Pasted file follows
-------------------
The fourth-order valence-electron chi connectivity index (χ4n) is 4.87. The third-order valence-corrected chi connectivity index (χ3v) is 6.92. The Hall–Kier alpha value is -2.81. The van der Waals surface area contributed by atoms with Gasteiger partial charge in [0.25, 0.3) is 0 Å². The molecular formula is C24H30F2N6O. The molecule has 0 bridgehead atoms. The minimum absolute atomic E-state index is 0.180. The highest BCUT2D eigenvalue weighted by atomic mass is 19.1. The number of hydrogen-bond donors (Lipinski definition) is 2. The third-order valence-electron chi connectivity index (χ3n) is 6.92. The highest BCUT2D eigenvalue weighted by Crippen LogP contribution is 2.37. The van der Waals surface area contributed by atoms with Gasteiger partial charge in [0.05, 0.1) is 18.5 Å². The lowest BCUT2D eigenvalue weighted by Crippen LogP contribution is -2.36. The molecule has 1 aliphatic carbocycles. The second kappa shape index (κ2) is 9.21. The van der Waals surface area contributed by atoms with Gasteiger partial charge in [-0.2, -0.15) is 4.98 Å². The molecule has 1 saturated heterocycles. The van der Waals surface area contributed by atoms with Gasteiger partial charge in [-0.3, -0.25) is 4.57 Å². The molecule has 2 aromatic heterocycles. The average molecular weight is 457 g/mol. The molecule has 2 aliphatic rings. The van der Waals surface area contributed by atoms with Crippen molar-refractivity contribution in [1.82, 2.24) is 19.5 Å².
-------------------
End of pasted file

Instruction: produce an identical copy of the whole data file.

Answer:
The fourth-order valence-electron chi connectivity index (χ4n) is 4.87. The third-order valence-corrected chi connectivity index (χ3v) is 6.92. The Hall–Kier alpha value is -2.81. The van der Waals surface area contributed by atoms with Gasteiger partial charge in [0.25, 0.3) is 0 Å². The molecular formula is C24H30F2N6O. The molecule has 0 bridgehead atoms. The minimum absolute atomic E-state index is 0.180. The highest BCUT2D eigenvalue weighted by atomic mass is 19.1. The number of hydrogen-bond donors (Lipinski definition) is 2. The third-order valence-electron chi connectivity index (χ3n) is 6.92. The highest BCUT2D eigenvalue weighted by Crippen LogP contribution is 2.37. The van der Waals surface area contributed by atoms with Gasteiger partial charge in [0.05, 0.1) is 18.5 Å². The lowest BCUT2D eigenvalue weighted by Crippen LogP contribution is -2.36. The molecule has 1 aliphatic carbocycles. The second kappa shape index (κ2) is 9.21. The van der Waals surface area contributed by atoms with Gasteiger partial charge in [-0.2, -0.15) is 4.98 Å². The molecule has 1 saturated heterocycles. The van der Waals surface area contributed by atoms with Gasteiger partial charge in [-0.3, -0.25) is 4.57 Å². The molecule has 2 aromatic heterocycles. The average molecular weight is 457 g/mol. The molecule has 2 aliphatic rings. The van der Waals surface area contributed by atoms with Crippen molar-refractivity contribution in [1.82, 2.24) is 19.5 Å².